Obama’s Re-election Is at Risk, Gallup Editor-in-Chief Tells Dartmouth Audience


Visit the Leading Voices in Politics and Policy lecture website for additional news and to share your opinion in a survey about the series.

Time is running out for the Obama campaign, according to Gallup Poll Editor-in-Chief Frank Newport, who said that President Barack Obama will make history if he is re-elected after recording the lowest approval rating this month of any modern president in the August preceding an election year.

“Ten presidents have run for re-election since we’ve had modern polling, since Harry Truman. Seven of them have been successful, and three have been defeated. … in August before his election year his current 38 percent job approval rating is lower than any other president who was successfully re-elected. So history would say he’s in big trouble,” Newport told the audience in Moore Theater at Dartmouth on August 23.

Newport pointed out that Presidents Bill Clinton and Ronald Reagan both recovered from job approval ratings that were in the mid-40s in the month of August prior to their re-election years, and that Reagan won by a landslide.

“So it’s possible to recover,” said Newport, adding that the only bump Obama has received in recent months was following the death of Osama Bin Laden, when his approval rating increased to 52 percent.

“But Obama needs to be up at 48 or 50 percent, minimum, to be in a good position to win re-election … he’s going to have to make that U-turn and start coming back up pretty soon.”

Frank Newport answers a question following his August 23 “Leading Voices” lecture. Government Professor Deborah Brooks (right) moderated the event. (photo by Joseph Mehling ’69)

Newport spoke as the final lecturer in this summer’s “Leading Voices in Politics and Policy” series, which brought national political and policy experts and presidential candidates to Dartmouth.

His work focuses primarily on the analysis of the public’s views of their elected officials, and public attitudes and behavior relating to key policy and issue areas— the economy, religion, well-being, and indicators of public mood and consumer behavior. His analyses appear on gallup.com, in his blog Polling Matters, in books and other publications, and on video, podcasts, and through radio and television appearances.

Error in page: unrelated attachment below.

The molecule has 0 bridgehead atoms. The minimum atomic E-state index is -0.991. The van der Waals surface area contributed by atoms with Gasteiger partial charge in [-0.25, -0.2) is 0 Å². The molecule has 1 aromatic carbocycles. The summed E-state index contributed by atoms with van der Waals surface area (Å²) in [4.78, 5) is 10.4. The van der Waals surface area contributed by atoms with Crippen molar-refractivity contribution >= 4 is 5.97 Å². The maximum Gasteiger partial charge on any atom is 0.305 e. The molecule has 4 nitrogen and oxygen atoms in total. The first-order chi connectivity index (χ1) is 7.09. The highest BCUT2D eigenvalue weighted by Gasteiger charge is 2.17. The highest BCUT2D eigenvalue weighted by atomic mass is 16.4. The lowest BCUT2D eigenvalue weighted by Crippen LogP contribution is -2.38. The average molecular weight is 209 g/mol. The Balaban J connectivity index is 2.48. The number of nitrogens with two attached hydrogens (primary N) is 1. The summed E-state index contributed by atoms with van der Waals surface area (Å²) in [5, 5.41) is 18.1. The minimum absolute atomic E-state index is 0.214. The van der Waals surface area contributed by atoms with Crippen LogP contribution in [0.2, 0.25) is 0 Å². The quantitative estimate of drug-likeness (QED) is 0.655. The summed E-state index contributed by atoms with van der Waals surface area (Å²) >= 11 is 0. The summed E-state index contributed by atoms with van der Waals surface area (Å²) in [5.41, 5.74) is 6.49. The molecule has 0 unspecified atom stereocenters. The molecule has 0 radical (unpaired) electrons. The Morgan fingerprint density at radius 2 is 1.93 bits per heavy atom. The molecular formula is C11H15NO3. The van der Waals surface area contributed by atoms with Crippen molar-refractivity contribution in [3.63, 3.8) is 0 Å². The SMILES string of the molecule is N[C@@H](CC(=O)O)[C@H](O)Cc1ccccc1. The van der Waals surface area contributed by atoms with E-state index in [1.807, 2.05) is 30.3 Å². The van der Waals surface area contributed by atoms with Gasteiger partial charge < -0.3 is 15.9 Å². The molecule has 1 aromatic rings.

Newport said that Gallup conducts telephone polls with a random sample of 1,000 Americans every night, and their research shows that people are distrustful of government and “none too happy with what’s going on in Washington.”

Thirteen percent approve of the job that Congress is doing, the lowest poll number in Gallup history, and when queried about the perceived honesty of a list of professions, only used car salesmen and lobbyists rated lower than members of Congress, said Newport, who is also immediate past president of the American Association for Public Opinion Research.

To improve their standings, Newport said, politicians must find a middle ground between the delegate model, in which elected officials follow the mandate of the electorate, and the trustee model, in which politicians make independent decisions.

“Our elected representatives have to use some criteria to make decisions and I’m saying one of the strong criteria that these men and women should use is to systematically and publically take into account what the great mass of Americans are thinking and feeling about these issues,” said Newport, making a case for the data provided by polls.

In addition to his Leading Voices lecture, earlier in the day Newport taught a session of the public policy course that is a companion to the lecture series. His son, Calvin Newport, is a member of the Dartmouth Class of 2004.

Newport’s book Religion Matters will be published in 2012. He is co-author of Winning the White House 2008: The Gallup Poll, Public Opinion and the Presidency (2009), and has written other books, as well as articles and opinion pieces that have appeared in The New York Times, the Los Angeles Times, and other publications. His weekly radio show What Are We Thinking? is produced and syndicated by Philadelphia NPR affiliate WHYY-FM.

Each Leading Voices lecture addressed a major topic shaping current policy and political debate at the national level. The issues included the federal deficit, health-care reform, public education, financial bailouts, and partisan politics. The series was sponsored by the Office of the President and Nelson A. Rockefeller Center for Public Policy and the Social Sciences at Dartmouth College.

Newport’s speech, along with others in the series, is available on Dartmouth’s YouTube channel. Other Leading Voices speakers have included Treasury Secretary Tim Geithner ’83; former Senator Judd Gregg, (R-N.H.); former New York City schools Chancellor Joel Klein, former Labor Secretary Robert Reich ’68, former Treasury Secretary Henry Paulson Jr. ’68, and Dartmouth President Jim Yong Kim. For articles on all the speakers, see the “Leading Voices in Politics and Policy” website.

Additionally, diplomat Mara Rudman ’84, Senator Jeanne Shaheen (D-N.H.), Senator Rob Portman ’78, (R-Ohio), and Republican presidential candidates Jon Huntsman Jr., Buddy Roemer, Gary Johnson, and potential candidate Rudy Giuliani all visited campus as part of the series.

This summer isn’t the only time presidential candidates will visit Dartmouth. Republicans running for the presidency will be on campus for a debate on the U.S. economy, on October 11. Hosted by Dartmouth, Bloomberg Television, The Washington Post, and WBIN-TV, the event will be broadcast nationally and around the globe by Bloomberg Television and streamed online by Washingtonpostlive.com.

Bonnie Barber